• Deferred action status is what Homeland Security grants when it decides, in its own discretion, not to remove an illegal alien. Those who receive deferred action status usually also receive work authorization. There is no statutory basis for deferred action status, as it is merely referred to in the federal regulations (See, e.g. USCIS Ombudsman memo, Apr. 6, 2007 (citing 8 C.F.R. 274a.12(c)(14)). The decision to grant deferred action status is unreviewable by the courts.
• Deferred enforced departure (DED) is a similar concept to deferred action, except that it requires a Presidential directive. Recipients of DED are not subject to removal from the United States, typically for a designated period of time, and usually receive work authorization. Like deferred action, there is no statutory basis for granting deferred enforced departure; it is a power based on the President’s authority to conduct foreign relations. (See USCIS website; see also DHS press release, Sept. 12, 2007)
Even more remarkable, the memo clearly contemplates the pros and cons of such unprecedented administrative action. Among the listed pros for such an action, the memo states: “A bold administrative program would transform the political landscape by using administrative measures to sidestep the current state of Congressional gridlock and inertia.” (emphasis added) However, among the cons, the memo states, “A program that reaches the entire population targeted for legalization would represent use of deferred action far beyond its limited class-based uses in the past…Congress may react by amending the statute to bar or greatly trim back on deferred action authority, blocking its use….”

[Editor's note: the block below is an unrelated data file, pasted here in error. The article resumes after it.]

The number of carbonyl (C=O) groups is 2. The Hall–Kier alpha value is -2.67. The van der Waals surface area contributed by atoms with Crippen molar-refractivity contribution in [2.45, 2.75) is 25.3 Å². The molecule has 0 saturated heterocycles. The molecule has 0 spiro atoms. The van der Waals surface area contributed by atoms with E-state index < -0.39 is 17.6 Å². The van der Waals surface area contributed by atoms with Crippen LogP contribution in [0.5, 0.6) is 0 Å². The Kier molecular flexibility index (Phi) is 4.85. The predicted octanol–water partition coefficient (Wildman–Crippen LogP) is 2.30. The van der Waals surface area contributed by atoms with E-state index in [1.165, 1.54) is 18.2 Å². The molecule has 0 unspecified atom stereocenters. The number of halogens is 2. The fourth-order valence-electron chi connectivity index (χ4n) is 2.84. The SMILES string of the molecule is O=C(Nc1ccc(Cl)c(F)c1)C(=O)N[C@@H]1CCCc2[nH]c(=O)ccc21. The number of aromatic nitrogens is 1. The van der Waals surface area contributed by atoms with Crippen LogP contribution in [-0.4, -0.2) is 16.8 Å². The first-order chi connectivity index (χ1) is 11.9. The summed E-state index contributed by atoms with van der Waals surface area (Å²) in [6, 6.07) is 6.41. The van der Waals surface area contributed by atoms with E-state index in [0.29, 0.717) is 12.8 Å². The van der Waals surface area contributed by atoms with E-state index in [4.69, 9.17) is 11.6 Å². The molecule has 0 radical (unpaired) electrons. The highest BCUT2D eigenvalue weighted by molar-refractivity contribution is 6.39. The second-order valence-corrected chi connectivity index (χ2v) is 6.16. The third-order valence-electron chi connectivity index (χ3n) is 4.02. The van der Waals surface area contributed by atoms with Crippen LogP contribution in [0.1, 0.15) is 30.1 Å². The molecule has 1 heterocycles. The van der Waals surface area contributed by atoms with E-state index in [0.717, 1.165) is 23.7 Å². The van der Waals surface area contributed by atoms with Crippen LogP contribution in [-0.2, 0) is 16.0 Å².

Finally, the memo notes that “if going forward with a larger registration program that reaches the entire potential legalization population is not possible,” DHS still has other options. “We could propose a more narrowly-tailored registration program for individuals eligible for relief under the DREAM Act, AgJOBS, or other specifically defined subcategories.”
The memo concludes with a stunningly direct political analysis. “Done right, a combination of benefit and enforcement-related administrative measures could provide the Administration with a clear-cut political win. If the Administration loses control of the message, however, an aggressive administrative proposal carries significant political risk.” Regarding the timing of when to launch such measures, the memo states: “We would need to give the legislative process enough time to play out to deflect against charges of usurping congressional authority….This is likely to mean that the right time for administrative action will be late summer or fall—when the midterm election is in full-swing.” Then the memo cautions that if the American public reacts poorly to “an administrative registration effort, Congress could be motivated to enact legislation tying the Administration’s hands….A heated fight could also poison the atmosphere for any future legislative reform effort.”
In its article, The American Spectator suggested that the memo could possibly be related to another leaked USCIS memo, which FAIR and other organizations reported on in August. (See FAIR Legislative Update, Aug. 2, 2010) The memo does cover similar topics to the previously leaked USCIS memo, such as granting parole in place and waiving the three and ten-year bars, in addition to unapologetically plotting to usurp Congressional authority by granting administrative amnesty to the entire illegal alien population. However, Administration officials have yet to comment on the American Spectator article, or the memo that lies at the heart of it.